8. Finally, will the teacher grade your paper on the basis of whether you agree or do not agree with him?  Not on your life!  In moral reasoning, I look for the following:
    1. Does the paper rely on facts from the real world?  Are those facts well supported with cited sources?  Are those sources reliable, a particularly important consideration in days when anyone can push anything up onto the web?  Does this paper rely on a variety of sources or on only one line of propaganda?
    2. Does the paper deal with standard ethical theory related to that issue?  Does the paper give sound reasons for changing or upholding standard theory?
    3. Does the paper assert conclusions that are consistent with the facts and the theory?
    4. Will the teacher's view often be the same as yours?  Probably!  I happen to hold the theory that I am not exactly a dorky, idiotic moron; so if you use the resources rightly and if I use the resources rightly, the incidence rate of our ending up in the same place ought to be fairly high, but that's not how I decide the grade.  I suspect that several students have received papers that had a high score and yet had a note somewhere that says: "I don't agree with you."

    Short Version and Outline:

    1. Offer a clear analysis of the problem or the dilemma.
    2. Give a clear statement of your view in relation to that problem or dilemma.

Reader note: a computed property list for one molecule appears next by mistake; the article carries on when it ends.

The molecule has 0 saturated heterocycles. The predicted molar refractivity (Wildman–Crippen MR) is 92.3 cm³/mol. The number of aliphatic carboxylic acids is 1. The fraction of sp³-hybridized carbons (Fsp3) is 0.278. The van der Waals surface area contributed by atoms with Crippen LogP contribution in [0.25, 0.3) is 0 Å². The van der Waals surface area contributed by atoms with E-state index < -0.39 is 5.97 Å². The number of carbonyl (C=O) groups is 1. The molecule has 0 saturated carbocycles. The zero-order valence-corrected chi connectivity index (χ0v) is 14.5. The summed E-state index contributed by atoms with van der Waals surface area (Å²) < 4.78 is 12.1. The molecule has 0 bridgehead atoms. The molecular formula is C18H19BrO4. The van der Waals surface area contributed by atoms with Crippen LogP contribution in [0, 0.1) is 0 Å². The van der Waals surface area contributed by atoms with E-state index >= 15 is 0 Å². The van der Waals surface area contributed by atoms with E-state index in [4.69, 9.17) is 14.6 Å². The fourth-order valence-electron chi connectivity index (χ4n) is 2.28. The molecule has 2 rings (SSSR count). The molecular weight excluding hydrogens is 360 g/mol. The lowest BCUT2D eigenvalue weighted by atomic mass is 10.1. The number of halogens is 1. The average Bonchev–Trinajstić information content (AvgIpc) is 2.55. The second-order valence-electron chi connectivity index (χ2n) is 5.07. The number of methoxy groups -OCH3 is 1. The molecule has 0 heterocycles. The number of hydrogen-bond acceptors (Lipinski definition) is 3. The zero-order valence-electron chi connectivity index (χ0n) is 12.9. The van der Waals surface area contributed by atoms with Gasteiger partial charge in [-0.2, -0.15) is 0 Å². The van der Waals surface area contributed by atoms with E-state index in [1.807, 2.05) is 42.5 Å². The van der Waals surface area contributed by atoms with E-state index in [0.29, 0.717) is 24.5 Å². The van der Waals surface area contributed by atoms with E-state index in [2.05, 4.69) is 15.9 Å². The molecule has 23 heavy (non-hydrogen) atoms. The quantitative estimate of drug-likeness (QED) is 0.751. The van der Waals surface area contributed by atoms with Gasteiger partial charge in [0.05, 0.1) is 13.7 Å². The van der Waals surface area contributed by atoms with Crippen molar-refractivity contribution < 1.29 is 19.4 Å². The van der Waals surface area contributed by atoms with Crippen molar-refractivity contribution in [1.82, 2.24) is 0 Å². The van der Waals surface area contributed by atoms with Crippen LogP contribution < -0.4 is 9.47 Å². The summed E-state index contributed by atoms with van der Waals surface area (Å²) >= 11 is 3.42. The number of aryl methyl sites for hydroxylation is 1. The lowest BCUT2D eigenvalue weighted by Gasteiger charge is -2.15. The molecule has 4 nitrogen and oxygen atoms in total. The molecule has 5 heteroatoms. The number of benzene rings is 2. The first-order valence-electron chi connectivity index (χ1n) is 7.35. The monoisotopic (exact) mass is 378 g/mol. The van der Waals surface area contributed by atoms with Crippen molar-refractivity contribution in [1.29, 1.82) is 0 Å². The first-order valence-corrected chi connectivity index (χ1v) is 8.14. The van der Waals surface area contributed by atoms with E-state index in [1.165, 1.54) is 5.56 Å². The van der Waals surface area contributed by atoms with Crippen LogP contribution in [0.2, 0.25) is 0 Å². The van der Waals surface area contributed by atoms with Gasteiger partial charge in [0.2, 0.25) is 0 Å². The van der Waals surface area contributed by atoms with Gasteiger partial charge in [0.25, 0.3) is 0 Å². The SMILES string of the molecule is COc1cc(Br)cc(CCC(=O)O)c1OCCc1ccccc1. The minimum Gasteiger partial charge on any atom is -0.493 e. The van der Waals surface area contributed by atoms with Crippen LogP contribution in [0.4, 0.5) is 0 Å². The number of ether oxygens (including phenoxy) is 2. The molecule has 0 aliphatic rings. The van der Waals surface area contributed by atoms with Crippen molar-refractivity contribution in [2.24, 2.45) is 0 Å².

3. Offer a clear, fair, and STRONG statement of your opponents' views. [Major error: Misrepresenting your opponent to make the defeat easier for you; be fair.]
    4. State a clear, fair, and strong analysis of the errors in your opponents' views. [Major error: Not getting the job done or misrepresenting the opponents' views.]
    5. Show clearly and unambiguously how your view will repair errors in the opposing views.
    6. Cite supporting evidence for your view.
      1. Use anecdotal evidence as a weak form of support.
      2. Use statistical evidence as a strong form of support.
      3. Use evidence from theories of ethics to justify your view.
    7. Restate your view and how it follows necessarily from the facts and theories that you've cited in the essay.

    General criteria:

    • You have used MLA format correctly for your citations.
    • You have used turnitin to show that your report is at least 80 percent your own stuff.
    • You have taken responsibility for proofreading, grammar-checking, and style-checking.
    • You have successfully avoided logical fallacies and inconsistent arguments.

    Your grade relies on logic and consistency; fair, factual, and well cited evidence as underpinnings of your view; clear references to dominant ethical theories, particularly where those views might oppose your own; and sound presentation and format of the paper overall. And, no, it's not the case that all opinions are equally sound by virtue of being opinions. An opinion that is not well supported and thoroughly thought out is not worth having.

Dr. Reinhold Schlieper
April 4, 2003